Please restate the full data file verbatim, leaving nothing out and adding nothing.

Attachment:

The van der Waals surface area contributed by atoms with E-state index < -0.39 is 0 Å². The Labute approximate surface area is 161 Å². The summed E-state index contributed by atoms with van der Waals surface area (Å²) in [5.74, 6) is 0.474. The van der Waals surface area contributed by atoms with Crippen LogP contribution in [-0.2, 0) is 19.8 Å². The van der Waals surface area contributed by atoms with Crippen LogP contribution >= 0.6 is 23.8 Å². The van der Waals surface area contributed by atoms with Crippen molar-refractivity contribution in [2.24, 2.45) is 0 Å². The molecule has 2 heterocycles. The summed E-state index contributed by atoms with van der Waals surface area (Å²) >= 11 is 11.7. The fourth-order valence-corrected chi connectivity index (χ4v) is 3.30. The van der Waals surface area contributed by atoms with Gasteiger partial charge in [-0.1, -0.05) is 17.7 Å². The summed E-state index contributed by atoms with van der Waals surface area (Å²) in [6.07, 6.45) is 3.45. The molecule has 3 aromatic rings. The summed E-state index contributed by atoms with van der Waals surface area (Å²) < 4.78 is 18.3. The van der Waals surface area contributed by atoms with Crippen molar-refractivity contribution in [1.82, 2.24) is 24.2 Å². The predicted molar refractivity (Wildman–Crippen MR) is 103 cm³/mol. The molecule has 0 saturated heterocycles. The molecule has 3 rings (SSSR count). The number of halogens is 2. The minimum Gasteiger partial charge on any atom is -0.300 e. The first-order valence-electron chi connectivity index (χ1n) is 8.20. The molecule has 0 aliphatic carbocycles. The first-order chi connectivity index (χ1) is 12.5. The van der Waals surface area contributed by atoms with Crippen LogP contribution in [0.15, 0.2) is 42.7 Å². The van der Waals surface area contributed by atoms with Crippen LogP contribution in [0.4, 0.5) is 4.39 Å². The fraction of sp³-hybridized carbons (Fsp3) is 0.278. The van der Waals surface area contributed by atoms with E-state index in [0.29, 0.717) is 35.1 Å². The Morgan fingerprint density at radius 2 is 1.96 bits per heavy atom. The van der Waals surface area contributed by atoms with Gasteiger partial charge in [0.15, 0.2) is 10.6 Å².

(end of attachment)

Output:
The van der Waals surface area contributed by atoms with E-state index < -0.39 is 0 Å². The Labute approximate surface area is 161 Å². The summed E-state index contributed by atoms with van der Waals surface area (Å²) in [5.74, 6) is 0.474. The van der Waals surface area contributed by atoms with Crippen LogP contribution in [-0.2, 0) is 19.8 Å². The van der Waals surface area contributed by atoms with Crippen LogP contribution >= 0.6 is 23.8 Å². The van der Waals surface area contributed by atoms with Crippen molar-refractivity contribution in [2.24, 2.45) is 0 Å². The molecule has 2 heterocycles. The summed E-state index contributed by atoms with van der Waals surface area (Å²) >= 11 is 11.7. The fourth-order valence-corrected chi connectivity index (χ4v) is 3.30. The van der Waals surface area contributed by atoms with Gasteiger partial charge in [-0.1, -0.05) is 17.7 Å². The summed E-state index contributed by atoms with van der Waals surface area (Å²) in [6.07, 6.45) is 3.45. The molecule has 3 aromatic rings. The summed E-state index contributed by atoms with van der Waals surface area (Å²) < 4.78 is 18.3. The van der Waals surface area contributed by atoms with Crippen molar-refractivity contribution in [1.82, 2.24) is 24.2 Å². The predicted molar refractivity (Wildman–Crippen MR) is 103 cm³/mol. The molecule has 0 saturated heterocycles. The molecule has 3 rings (SSSR count). The number of halogens is 2. The minimum Gasteiger partial charge on any atom is -0.300 e. The first-order valence-electron chi connectivity index (χ1n) is 8.20. The molecule has 0 aliphatic carbocycles. The first-order chi connectivity index (χ1) is 12.5. The van der Waals surface area contributed by atoms with Crippen LogP contribution in [0.15, 0.2) is 42.7 Å². The van der Waals surface area contributed by atoms with Crippen LogP contribution in [0.4, 0.5) is 4.39 Å². The fraction of sp³-hybridized carbons (Fsp3) is 0.278. The van der Waals surface area contributed by atoms with E-state index in [0.29, 0.717) is 35.1 Å². The Morgan fingerprint density at radius 2 is 1.96 bits per heavy atom. The van der Waals surface area contributed by atoms with Gasteiger partial charge in [0.15, 0.2) is 10.6 Å².